Know Thy Enemy, Know Thyself: Offensive Line

Say what you will about the 2013 Figthing Irish football season, the offensive line was dominant and the reason for the team’s offensive success. Coach Hiestand’s charges, starters all, held otherwise indomitable defenses in check. Stanford and Arizona State, both leaders in sacks per game, were held to one sack between the two of them. Michigan State’s punishing attack average three sacks per game, yet left South Bend with none. The O-line’s ability to open holes allowed three games in which the Irish ran for more than two hundred yards

Trenches

IRISH PLAYER TO WATCH: Nick Martin, Junior, C, 6’4″, 290 lbs.

Taking over from Braxston Cave, all eyes should be on Nick Martin, Zack’s younger brother, as he snaps the ball to whomever is going to hand it or throw it to whomever. To Nick will fall the responsibility of determining the protections, a difficult task against average defensive fronts and one that becomes daunting against talent-laden teams like Stanford and USC, who will switching to a 5-2 front in 2013. Regardless, to Martin falls that responsibility. He has shown the chops to be able to handle it. In the Blue Gold Game, Nick acquitted himself well against a pretty good defense and a decent nose tackle.

DEFENSIVE LINE: THE ENEMY

Thankfully, when running down the list of opponents about which I really worry, your Michigans, your Michigan States, your Oklahomas, your Stanfords, your USCs, I note that none of them have completely formed offensive lines. Of that bunch, though, Michigan’s may be the best and on that team, Taylor Lewan may be the best. Stanford’s O-line is going to be very solid, but, honestly, I think Lewan’s the best O-lineman maybe in the country and I didn’t want to pick Stanford again.

At 6’8″, 308 pounds, the All-American senior was last year’s Big Ten O-lineman of the season, winning the Rimington-Pace award. Heading in to the 2013 campaign, Taylor is on the Maxwell, Outland, and Lombardi Award watch lists. In a position group that benefits most from consistency, Taylor’s thirty-five starts give him more experience than Lindsay Lohan. The battle between Lewan and Tuitt should be epic this season as both are likely NFL first round picks.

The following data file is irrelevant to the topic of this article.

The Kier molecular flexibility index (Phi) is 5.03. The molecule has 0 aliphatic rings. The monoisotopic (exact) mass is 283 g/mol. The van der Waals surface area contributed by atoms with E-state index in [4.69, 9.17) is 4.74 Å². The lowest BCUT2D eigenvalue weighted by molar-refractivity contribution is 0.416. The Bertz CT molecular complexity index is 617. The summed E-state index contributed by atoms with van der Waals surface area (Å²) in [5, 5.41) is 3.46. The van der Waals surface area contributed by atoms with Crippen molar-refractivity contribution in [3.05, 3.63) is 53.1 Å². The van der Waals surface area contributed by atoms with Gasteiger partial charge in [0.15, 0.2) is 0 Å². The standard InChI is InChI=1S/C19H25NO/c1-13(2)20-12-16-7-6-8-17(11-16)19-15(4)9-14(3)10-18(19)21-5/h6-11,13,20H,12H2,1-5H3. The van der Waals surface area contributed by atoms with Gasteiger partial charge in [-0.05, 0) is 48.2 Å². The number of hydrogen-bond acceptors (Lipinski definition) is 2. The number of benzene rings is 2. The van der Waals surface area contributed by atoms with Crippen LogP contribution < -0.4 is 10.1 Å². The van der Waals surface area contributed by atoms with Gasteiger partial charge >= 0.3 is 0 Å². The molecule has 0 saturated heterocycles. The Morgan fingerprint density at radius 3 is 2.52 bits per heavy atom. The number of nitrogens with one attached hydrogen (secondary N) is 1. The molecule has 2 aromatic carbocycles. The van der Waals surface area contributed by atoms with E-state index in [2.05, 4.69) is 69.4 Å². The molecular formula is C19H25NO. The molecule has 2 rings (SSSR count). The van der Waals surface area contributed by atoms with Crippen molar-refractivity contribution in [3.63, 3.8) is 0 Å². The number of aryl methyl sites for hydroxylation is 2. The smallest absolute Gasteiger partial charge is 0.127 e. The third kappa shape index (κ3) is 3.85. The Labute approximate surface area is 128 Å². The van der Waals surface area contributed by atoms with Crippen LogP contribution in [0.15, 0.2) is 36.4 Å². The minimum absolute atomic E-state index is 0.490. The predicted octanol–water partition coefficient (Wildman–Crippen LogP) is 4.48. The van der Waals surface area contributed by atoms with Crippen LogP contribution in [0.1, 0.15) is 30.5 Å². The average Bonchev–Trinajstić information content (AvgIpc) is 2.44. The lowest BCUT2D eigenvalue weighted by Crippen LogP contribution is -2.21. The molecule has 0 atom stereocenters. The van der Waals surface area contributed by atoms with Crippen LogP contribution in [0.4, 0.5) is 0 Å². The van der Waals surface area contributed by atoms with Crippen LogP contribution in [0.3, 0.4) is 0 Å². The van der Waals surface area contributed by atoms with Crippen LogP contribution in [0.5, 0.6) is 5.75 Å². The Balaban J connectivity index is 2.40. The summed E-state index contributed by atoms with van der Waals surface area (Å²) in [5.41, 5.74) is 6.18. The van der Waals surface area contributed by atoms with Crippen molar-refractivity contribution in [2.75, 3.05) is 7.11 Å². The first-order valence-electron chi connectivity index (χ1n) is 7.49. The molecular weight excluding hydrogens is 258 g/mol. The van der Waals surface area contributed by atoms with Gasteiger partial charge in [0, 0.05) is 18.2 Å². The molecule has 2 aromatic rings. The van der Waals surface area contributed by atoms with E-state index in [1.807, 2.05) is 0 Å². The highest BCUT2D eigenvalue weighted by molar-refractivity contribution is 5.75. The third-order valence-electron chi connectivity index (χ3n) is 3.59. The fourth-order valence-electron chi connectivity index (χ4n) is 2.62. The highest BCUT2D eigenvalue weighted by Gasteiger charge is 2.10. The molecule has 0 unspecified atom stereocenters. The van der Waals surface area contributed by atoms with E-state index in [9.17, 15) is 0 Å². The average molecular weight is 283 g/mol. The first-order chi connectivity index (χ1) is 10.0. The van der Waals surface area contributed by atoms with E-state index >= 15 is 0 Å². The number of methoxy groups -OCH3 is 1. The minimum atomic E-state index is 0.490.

Notre Dame’s O-line will not garner the headlines that the D-line will. The players’ names will largely go unread by the commentators. And that’s as it should be, for the most part. The men in the trenches only get noticed when they miss a block or jump the snap. This year’s Fighting Irish should quietly anchor the team, regardless of the questions around them.

  • j michael jasper

    If this OL does not overachieve,all is for naught. TR must have prolonged protection,the unproven RBs everyone raves about will do
    nothing if no blocks are there. Comments have been made regards to Alabama’s simple offense,IMO BK’s playbook looks like a telephone directory.Just move forward and smash someone in the mouth.

  • Bayou Irish

    Hi J Michael! Thanks for reading and for commenting. I don’t know that the O-line has to overachieve — they are a pretty talented, experienced bunch. An O-line doesn’t have to overachieve, unless they are clearly out-classed. They, do, however, have to be perfect in execution. I share your trepidation regarding T. Rees. If you look at the clip I posted on Monday from the Stanford game, you will see how EG’s elusiveness got him away from Stanford’s excellent defense. I don’t know that Tommy is capable of that.

  • http://gravatar.com/clearwall trey

    Bayou, steppin up his game on this one!

    “as he snaps the ball to whomever is going to hand it or throw it to whomever”

    and

    “Taylor’s thirty-five starts give him more experience than Lindsay Lohan”

    HA!